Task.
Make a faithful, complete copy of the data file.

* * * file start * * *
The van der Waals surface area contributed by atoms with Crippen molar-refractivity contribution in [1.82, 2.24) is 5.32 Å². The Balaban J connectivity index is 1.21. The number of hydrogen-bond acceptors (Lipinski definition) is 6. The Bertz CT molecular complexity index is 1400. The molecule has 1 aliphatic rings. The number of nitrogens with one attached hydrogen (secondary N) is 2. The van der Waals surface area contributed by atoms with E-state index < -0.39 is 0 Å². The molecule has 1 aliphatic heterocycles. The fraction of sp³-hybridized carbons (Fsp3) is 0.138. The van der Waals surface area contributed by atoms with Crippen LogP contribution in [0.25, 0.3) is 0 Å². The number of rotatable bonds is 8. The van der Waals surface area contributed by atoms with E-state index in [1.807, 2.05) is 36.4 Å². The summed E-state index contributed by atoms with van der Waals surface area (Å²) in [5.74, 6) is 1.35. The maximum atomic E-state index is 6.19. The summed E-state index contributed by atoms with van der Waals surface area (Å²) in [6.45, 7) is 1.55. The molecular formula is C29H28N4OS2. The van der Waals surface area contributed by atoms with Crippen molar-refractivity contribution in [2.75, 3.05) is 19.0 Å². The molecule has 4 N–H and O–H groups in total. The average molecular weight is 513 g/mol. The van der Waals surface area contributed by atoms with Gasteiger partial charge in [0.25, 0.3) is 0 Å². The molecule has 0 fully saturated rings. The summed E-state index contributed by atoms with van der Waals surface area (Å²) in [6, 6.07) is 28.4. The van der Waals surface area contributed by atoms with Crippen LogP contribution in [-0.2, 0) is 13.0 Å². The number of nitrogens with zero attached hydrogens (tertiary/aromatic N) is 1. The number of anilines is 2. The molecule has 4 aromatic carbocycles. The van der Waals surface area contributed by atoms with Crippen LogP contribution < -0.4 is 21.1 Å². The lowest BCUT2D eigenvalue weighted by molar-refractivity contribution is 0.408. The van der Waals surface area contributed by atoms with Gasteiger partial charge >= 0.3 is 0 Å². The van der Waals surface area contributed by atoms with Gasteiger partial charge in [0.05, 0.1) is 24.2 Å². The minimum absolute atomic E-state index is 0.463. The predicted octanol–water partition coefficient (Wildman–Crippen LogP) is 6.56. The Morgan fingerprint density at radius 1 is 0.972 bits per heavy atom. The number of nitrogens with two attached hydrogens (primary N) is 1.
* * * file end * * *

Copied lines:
The van der Waals surface area contributed by atoms with Crippen molar-refractivity contribution in [1.82, 2.24) is 5.32 Å². The Balaban J connectivity index is 1.21. The number of hydrogen-bond acceptors (Lipinski definition) is 6. The Bertz CT molecular complexity index is 1400. The molecule has 1 aliphatic rings. The number of nitrogens with one attached hydrogen (secondary N) is 2. The van der Waals surface area contributed by atoms with E-state index < -0.39 is 0 Å². The molecule has 1 aliphatic heterocycles. The fraction of sp³-hybridized carbons (Fsp3) is 0.138. The van der Waals surface area contributed by atoms with Crippen LogP contribution in [0.25, 0.3) is 0 Å². The number of rotatable bonds is 8. The van der Waals surface area contributed by atoms with E-state index in [1.807, 2.05) is 36.4 Å². The summed E-state index contributed by atoms with van der Waals surface area (Å²) in [5.74, 6) is 1.35. The maximum atomic E-state index is 6.19. The summed E-state index contributed by atoms with van der Waals surface area (Å²) in [6.45, 7) is 1.55. The molecular formula is C29H28N4OS2. The van der Waals surface area contributed by atoms with Crippen molar-refractivity contribution in [2.75, 3.05) is 19.0 Å². The molecule has 4 N–H and O–H groups in total. The average molecular weight is 513 g/mol. The van der Waals surface area contributed by atoms with Gasteiger partial charge in [0.25, 0.3) is 0 Å². The molecule has 0 fully saturated rings. The summed E-state index contributed by atoms with van der Waals surface area (Å²) in [6, 6.07) is 28.4. The van der Waals surface area contributed by atoms with Crippen LogP contribution in [-0.2, 0) is 13.0 Å². The number of nitrogens with zero attached hydrogens (tertiary/aromatic N) is 1. The number of anilines is 2. The molecule has 4 aromatic carbocycles. The van der Waals surface area contributed by atoms with Crippen LogP contribution < -0.4 is 21.1 Å². The lowest BCUT2D eigenvalue weighted by molar-refractivity contribution is 0.408. The van der Waals surface area contributed by atoms with Gasteiger partial charge >= 0.3 is 0 Å². The van der Waals surface area contributed by atoms with Gasteiger partial charge in [0.05, 0.1) is 24.2 Å². The minimum absolute atomic E-state index is 0.463. The predicted octanol–water partition coefficient (Wildman–Crippen LogP) is 6.56. The Morgan fingerprint density at radius 1 is 0.972 bits per heavy atom. The number of nitrogens with two attached hydrogens (primary N) is 1.